These female beetles are evolving thick shields against males' spiked penises


They're creepy, they're crawly and they're involved in an evolutionary battle of the sexes.

Male and female seed beetles are currently engaged in what researchers called a "sexual arms race," in which female beetles have begun evolving thick internal shields to guard themselves against the males' spiked penises, according to a new study from researchers at the University of Western Australia.

Seed beetles engage in what's called "traumatic mating," according to the study, meaning their mating actively causes physical harm. The males' spiked penises evolved to help them ensure successful fertilization, but they have the additional consequence of wounding the females' reproductive tract.

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So in response, female seed beetles are developing "counter-adaptations" to resist the males, including thicker, more protective female reproductive tracts, as the study's lead researcher Liam Dougherty told the New Scientist on Wednesday.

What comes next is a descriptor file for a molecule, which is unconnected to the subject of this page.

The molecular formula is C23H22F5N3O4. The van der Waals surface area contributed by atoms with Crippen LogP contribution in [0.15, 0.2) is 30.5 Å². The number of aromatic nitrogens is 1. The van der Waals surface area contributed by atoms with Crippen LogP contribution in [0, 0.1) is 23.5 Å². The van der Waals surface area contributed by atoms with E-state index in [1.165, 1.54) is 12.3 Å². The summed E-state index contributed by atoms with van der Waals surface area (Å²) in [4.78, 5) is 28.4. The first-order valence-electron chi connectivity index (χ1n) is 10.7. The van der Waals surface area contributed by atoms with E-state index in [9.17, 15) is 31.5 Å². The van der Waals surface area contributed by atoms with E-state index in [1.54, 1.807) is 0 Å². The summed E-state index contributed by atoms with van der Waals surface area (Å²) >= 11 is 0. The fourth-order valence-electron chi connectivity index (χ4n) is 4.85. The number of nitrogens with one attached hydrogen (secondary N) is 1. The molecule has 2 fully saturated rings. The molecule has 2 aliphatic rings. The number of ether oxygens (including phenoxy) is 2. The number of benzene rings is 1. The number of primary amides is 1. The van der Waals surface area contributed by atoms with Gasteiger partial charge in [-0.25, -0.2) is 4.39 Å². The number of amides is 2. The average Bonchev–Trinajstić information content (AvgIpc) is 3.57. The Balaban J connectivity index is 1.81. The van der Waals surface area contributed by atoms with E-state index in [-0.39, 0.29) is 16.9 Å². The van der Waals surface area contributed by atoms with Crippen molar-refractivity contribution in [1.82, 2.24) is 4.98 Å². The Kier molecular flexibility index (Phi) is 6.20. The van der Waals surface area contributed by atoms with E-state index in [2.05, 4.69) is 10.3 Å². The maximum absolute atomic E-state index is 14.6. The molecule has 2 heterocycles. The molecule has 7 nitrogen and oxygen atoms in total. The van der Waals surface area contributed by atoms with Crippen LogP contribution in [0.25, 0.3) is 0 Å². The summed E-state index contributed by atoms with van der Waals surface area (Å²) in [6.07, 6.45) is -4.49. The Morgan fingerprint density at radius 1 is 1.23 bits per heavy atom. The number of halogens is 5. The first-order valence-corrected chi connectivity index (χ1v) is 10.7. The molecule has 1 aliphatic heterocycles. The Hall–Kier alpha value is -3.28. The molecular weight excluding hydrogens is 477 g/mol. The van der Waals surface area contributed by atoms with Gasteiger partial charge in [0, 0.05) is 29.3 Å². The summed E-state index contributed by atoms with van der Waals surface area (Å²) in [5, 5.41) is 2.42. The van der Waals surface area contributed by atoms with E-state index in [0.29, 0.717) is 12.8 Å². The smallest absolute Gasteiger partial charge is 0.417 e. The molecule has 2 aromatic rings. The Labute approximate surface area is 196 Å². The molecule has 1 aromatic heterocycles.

The spiked penises and the thickened reproductive tracts are "coevolving" in relation to to each other, according to the study. So is there a danger that females could become so good at resisting the males' spiked junk that it harms the furthering of the species? 

"That is a possibility," Dougherty said in an email Thursday. "Theoretically, this could lead to population shrinkage and even extinction if it carries on." But, according to Dougherty, this case just goes to show that evolution doesn't always make sense.

"Evolution is not forward thinking," Dougherty said. "Sometimes organisms evolve traits that lead to extinction." For now though, the seed beetle's genital "arms race" is in full swing.